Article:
LEESBURG — The Lake County Sheriff’s Office mini-air force may be flying over your neighbor right now.
But don’t worry: The 14 helicopter drones are not armed with missiles or bombs.
“We use them for intelligence gathering and defensive assets,” said LCSO Sgt. Chris Stevens. “They give incident commanders real-time information.”
More importantly, they are life-savers — literally.
How the drones are used
One of the most dramatic uses of the remote-controlled devices occurred in the case of an armed man in the woods threatening suicide.
Stevens, who’s in charge of the unit that was activated last August, used the infrared camera to spot the man in a tree. He could see the man’s car parked nearby. When he heard the drone, he gave up and walked toward deputies to surrender.
“I was going to start shooting,” the man said. His plan was to engage in what police call “suicide by cop.”
“Using a drone is cheating,” he told the deputies.
If there was any doubt about their usefulness, it ended that day.
The drones have also rescued people lost in the woods, hovering over them until they can lead them to safety, Stevens said.
Stevens has also aided firefighters by flying over a large area and pointing out the hot spots.
The military has used big drones for some time, most famously in Iraq and Afghanistan, where they are armed and can blast terrorists before they know what hit them.
Pilots and weapons specialists can be based at bases as far away as Las Vegas.
Ground troops also use handheld drone planes to see what’s over the next ridge.
18 pilots fly the drones
Stevens has 18 pilots. Most are road patrol deputies and carry their planes with them.
It has cut down on the use of the sheriff’s manned helicopter.
For one thing, the drones are quicker.
The full-sized helicopter is stationed at Leesburg International Airport. Take-off might be restricted by bad weather there, for example, while deputies are dealing with a situation with better weather in the south end of the county.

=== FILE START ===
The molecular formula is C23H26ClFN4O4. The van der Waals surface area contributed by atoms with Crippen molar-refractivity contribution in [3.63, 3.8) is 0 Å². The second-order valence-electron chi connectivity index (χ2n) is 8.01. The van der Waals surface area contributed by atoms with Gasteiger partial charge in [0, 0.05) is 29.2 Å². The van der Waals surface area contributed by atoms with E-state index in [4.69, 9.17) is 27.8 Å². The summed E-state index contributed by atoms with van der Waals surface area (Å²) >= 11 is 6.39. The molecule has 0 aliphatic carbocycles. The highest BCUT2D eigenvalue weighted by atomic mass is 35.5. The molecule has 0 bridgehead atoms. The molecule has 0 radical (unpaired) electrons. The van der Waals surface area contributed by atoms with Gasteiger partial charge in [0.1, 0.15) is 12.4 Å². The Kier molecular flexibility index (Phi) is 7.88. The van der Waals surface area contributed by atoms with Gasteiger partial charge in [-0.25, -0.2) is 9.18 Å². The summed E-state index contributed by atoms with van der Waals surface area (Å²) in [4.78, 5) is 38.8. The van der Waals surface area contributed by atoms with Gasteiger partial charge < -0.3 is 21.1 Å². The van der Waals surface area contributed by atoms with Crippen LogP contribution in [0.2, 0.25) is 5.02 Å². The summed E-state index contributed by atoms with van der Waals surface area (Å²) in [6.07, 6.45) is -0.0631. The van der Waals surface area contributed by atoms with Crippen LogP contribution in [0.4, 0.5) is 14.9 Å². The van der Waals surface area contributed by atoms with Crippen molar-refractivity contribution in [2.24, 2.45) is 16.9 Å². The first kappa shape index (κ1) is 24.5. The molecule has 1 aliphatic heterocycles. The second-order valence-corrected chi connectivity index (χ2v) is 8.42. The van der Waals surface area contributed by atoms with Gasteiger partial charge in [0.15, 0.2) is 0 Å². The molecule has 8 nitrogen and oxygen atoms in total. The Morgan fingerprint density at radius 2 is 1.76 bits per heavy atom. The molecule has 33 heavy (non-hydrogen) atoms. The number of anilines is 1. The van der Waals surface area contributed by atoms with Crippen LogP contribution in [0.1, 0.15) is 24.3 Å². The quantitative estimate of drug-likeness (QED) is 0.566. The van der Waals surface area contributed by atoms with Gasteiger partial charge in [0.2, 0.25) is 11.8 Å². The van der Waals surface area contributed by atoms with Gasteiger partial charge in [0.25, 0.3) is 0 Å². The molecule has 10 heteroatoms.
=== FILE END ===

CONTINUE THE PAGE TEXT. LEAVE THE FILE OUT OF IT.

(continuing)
A drone can get up in the air in a matter of seconds, no matter if there’s rain on the other side of the county.
Pilots are trained and certified by the Federal Aviation Authority.
“We’re allowed to fly at 400 feet,” Stevens said.
They can get permission from the FAA to exceed the normal conditions if necessary.
The drones aren’t cheap
The drones certainly aren’t toys — and they aren’t priced like toys either.
Thirteen of the sheriff’s drones are what he describes as mid-sized and cost $4,500 each. There is also one “mini,” at a cost of $15,000.
The most expensive one has a price tag of $30,000.
Two of the aircraft have cages over their propellers so they can fly inside homes, past curtains and other obstacles.
The sheriff’s department once used these drones, and a robot to aid U.S. Marshals in a standoff.
The suspect was able to flip the robot over, locked one out by closing an interior door, and threw a shoe at the other drone, but it righted itself and continued its mission, Stevens said.
Another man, however, recently shot down LCSO’s most expensive drone — the $30,000 beauty, equipped with infrared and other high-tech tools.
The incident, on July 11, occurred when deputies were investigating a possible burglary at a warehouse and greenhouse complex in Eustis.
After checking with the owner, to make sure no employees were on site, Stevens unleashed the aircraft.
Stevens had the craft hovering over a rooftop when he heard the first shot.
“It sounded like a firecracker, but a .22-caliber rifle can sound like that. When I heard the second shot, someone yelled, ‘Someone’s shooting at your drone!’”
The drone made a sharp turn, fell, hung up on the gutter of a building and burst into flames.
“It fell on a metal building, so it didn’t cause any damage. I was thankful for that,” Stevens said, but he had just lost his best drone.
Wendell D. Goney, 50, of Britt Road, Eustis, told deputies he shot the drone because “he thought it was trying to harass him,” according to an arrest affidavit.
“That guy … has a history of believing in government conspiracies,” Stevens said. “He was pointing at a star and saying it was a [spy] satellite.”
Goney was charged with criminal mischief, improper exhibition of a firearm, and being a convicted felon in possession of a firearm.
The sheriff’s office has filed paperwork saying it is seeking restitution for the downed drone.